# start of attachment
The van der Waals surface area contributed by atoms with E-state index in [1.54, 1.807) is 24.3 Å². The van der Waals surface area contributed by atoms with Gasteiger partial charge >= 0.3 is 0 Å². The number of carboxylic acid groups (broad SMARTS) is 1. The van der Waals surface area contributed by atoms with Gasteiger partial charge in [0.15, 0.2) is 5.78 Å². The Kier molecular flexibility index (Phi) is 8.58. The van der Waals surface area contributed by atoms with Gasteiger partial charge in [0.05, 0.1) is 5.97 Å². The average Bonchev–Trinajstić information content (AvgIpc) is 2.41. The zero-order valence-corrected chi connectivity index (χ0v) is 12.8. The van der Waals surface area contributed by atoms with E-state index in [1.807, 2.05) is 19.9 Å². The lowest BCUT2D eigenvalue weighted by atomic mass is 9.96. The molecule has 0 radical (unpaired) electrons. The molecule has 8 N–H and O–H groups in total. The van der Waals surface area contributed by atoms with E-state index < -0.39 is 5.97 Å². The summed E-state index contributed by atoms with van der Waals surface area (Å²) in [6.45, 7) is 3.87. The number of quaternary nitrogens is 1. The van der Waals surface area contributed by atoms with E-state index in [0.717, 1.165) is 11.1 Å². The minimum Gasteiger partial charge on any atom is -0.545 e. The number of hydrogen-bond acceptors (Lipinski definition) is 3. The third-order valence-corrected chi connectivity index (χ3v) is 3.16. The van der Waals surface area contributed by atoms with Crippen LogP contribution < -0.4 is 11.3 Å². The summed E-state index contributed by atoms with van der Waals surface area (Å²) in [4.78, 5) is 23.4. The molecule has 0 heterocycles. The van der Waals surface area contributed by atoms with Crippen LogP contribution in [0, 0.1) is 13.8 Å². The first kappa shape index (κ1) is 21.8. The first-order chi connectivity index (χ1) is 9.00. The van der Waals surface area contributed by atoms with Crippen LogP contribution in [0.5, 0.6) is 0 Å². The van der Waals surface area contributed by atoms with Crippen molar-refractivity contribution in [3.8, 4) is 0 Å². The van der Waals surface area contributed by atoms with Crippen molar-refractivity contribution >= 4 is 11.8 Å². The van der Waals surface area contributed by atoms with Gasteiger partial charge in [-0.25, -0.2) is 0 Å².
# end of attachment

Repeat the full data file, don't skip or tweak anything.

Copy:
The van der Waals surface area contributed by atoms with E-state index in [1.54, 1.807) is 24.3 Å². The van der Waals surface area contributed by atoms with Gasteiger partial charge >= 0.3 is 0 Å². The number of carboxylic acid groups (broad SMARTS) is 1. The van der Waals surface area contributed by atoms with Gasteiger partial charge in [0.15, 0.2) is 5.78 Å². The Kier molecular flexibility index (Phi) is 8.58. The van der Waals surface area contributed by atoms with Gasteiger partial charge in [0.05, 0.1) is 5.97 Å². The average Bonchev–Trinajstić information content (AvgIpc) is 2.41. The zero-order valence-corrected chi connectivity index (χ0v) is 12.8. The van der Waals surface area contributed by atoms with E-state index in [1.807, 2.05) is 19.9 Å². The lowest BCUT2D eigenvalue weighted by atomic mass is 9.96. The molecule has 0 radical (unpaired) electrons. The molecule has 8 N–H and O–H groups in total. The van der Waals surface area contributed by atoms with E-state index < -0.39 is 5.97 Å². The summed E-state index contributed by atoms with van der Waals surface area (Å²) in [6.45, 7) is 3.87. The number of quaternary nitrogens is 1. The van der Waals surface area contributed by atoms with E-state index in [0.717, 1.165) is 11.1 Å². The minimum Gasteiger partial charge on any atom is -0.545 e. The number of hydrogen-bond acceptors (Lipinski definition) is 3. The third-order valence-corrected chi connectivity index (χ3v) is 3.16. The van der Waals surface area contributed by atoms with Crippen LogP contribution < -0.4 is 11.3 Å². The summed E-state index contributed by atoms with van der Waals surface area (Å²) in [4.78, 5) is 23.4. The molecule has 0 heterocycles. The van der Waals surface area contributed by atoms with Crippen LogP contribution in [0, 0.1) is 13.8 Å². The first kappa shape index (κ1) is 21.8. The first-order chi connectivity index (χ1) is 9.00. The van der Waals surface area contributed by atoms with Crippen LogP contribution in [0.5, 0.6) is 0 Å². The van der Waals surface area contributed by atoms with Crippen molar-refractivity contribution in [3.8, 4) is 0 Å². The van der Waals surface area contributed by atoms with Crippen molar-refractivity contribution >= 4 is 11.8 Å². The van der Waals surface area contributed by atoms with Gasteiger partial charge in [-0.25, -0.2) is 0 Å².